Insights

How Much Do Stitches Cost At Urgent Care?

Mira Research Team25 Feb 2021

Quick Digest

  • Stitches are surgical threads used to repair cuts on the skin. Some stitches need to be removed by a provider while others are absorbed by the body.
  • According to our research on 10 urgent care facilities, the baseline cost for stitches ranged from $165 to $415.
  • Additional costs for stitches depend on several factors, including the severity of the wound, the location of the wound, and the need for a tetanus shot.
  • This article will help you understand when you should go to the ER vs urgent care for stitches and how much you should expect to pay.

How much do stitches cost at urgent care?

We called 10 of the top urgent care centers in the U.S. to find out how much they charge for stitches without insurance. 

Based on our research, we found that the price for stitches at urgent care can range from $165 to $415.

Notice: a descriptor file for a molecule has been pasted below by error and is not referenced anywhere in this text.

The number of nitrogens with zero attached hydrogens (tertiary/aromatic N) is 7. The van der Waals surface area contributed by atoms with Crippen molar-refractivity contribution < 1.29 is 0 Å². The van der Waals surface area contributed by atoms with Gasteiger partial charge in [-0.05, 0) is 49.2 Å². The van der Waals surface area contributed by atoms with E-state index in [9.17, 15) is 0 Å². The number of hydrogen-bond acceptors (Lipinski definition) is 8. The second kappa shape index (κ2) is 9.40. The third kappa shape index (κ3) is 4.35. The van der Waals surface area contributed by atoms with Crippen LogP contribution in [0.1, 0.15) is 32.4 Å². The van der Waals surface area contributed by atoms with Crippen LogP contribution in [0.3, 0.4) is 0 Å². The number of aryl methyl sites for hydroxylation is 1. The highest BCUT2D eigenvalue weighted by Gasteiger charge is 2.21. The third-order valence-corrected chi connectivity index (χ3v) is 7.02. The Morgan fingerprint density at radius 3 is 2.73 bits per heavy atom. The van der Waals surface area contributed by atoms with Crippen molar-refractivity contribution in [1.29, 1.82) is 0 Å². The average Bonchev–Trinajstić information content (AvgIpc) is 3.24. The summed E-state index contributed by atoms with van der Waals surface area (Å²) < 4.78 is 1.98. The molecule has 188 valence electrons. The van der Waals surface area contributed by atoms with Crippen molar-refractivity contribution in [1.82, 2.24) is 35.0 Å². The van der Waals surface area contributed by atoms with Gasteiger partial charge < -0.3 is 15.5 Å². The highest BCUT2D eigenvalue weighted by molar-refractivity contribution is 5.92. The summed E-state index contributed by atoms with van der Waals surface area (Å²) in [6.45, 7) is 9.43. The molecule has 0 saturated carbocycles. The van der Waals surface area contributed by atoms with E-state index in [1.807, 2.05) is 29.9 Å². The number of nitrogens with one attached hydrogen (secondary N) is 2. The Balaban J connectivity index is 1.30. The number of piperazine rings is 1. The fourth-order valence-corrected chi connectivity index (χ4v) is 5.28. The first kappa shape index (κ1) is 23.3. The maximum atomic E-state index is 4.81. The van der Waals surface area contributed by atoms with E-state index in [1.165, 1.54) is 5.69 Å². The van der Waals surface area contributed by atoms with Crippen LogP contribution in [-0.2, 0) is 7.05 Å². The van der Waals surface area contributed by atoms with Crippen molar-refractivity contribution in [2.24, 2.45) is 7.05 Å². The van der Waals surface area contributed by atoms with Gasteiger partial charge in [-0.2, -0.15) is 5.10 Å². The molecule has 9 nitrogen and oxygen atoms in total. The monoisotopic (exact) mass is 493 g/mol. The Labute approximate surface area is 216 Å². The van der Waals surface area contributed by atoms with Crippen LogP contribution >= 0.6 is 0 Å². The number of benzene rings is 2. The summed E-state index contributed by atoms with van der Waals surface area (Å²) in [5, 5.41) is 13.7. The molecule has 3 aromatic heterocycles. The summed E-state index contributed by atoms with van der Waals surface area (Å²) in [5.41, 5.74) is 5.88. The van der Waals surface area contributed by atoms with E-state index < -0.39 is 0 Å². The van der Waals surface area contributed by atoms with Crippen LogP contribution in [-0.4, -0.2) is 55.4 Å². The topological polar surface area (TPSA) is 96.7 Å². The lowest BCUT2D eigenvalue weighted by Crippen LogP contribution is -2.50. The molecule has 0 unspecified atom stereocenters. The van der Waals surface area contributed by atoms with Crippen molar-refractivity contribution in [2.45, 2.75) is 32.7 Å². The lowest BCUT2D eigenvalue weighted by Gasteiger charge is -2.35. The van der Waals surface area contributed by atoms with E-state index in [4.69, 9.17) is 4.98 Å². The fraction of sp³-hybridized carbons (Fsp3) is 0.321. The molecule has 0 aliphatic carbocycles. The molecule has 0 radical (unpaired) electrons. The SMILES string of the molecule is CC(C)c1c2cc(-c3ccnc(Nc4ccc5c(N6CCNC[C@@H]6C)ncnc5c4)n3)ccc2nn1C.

Note that these prices are estimates and that the actual out-of-pocket cost will depend on any of the aforementioned factors. 

Price Breakdown for Stitches at Urgent Care Clinics

Urgent Care CenterCost for stitches*Other Notes
CityMD$200If insured, you will pay for whatever your insurance will not cover
ProHEALTH Urgent Care$115 office + $50-$70 for stitchesPrices will range
NextCare$190 for office visit + $100-200 for stitchesCo-pay + what insurance does not cover
FastMed$199Co-pay + what insurance does not cover
Patient First$125 to see doctor, $100 for stitch removal, $100 to get stitchesCo-pay + what insurance does not cover
CareNow$200 Base Charge + Additional Charges based on severity of wound (how many stitches, antibiotics, etc)Co-pay + what insurance does not cover
GoHealth$250 for visit + $215 for suturesCo-pay + what insurance does not cover
ConcentraNo answer 
MedExpressNo answer 
American Family CareNo answer 

*These are the baseline fees for stitches. Based on the severity of your wound, you can expect to pay more out of pocket. 

The cost of getting stitches at urgent care can vary and depends on several factors: 

  • Severity, size, and complexity of laceration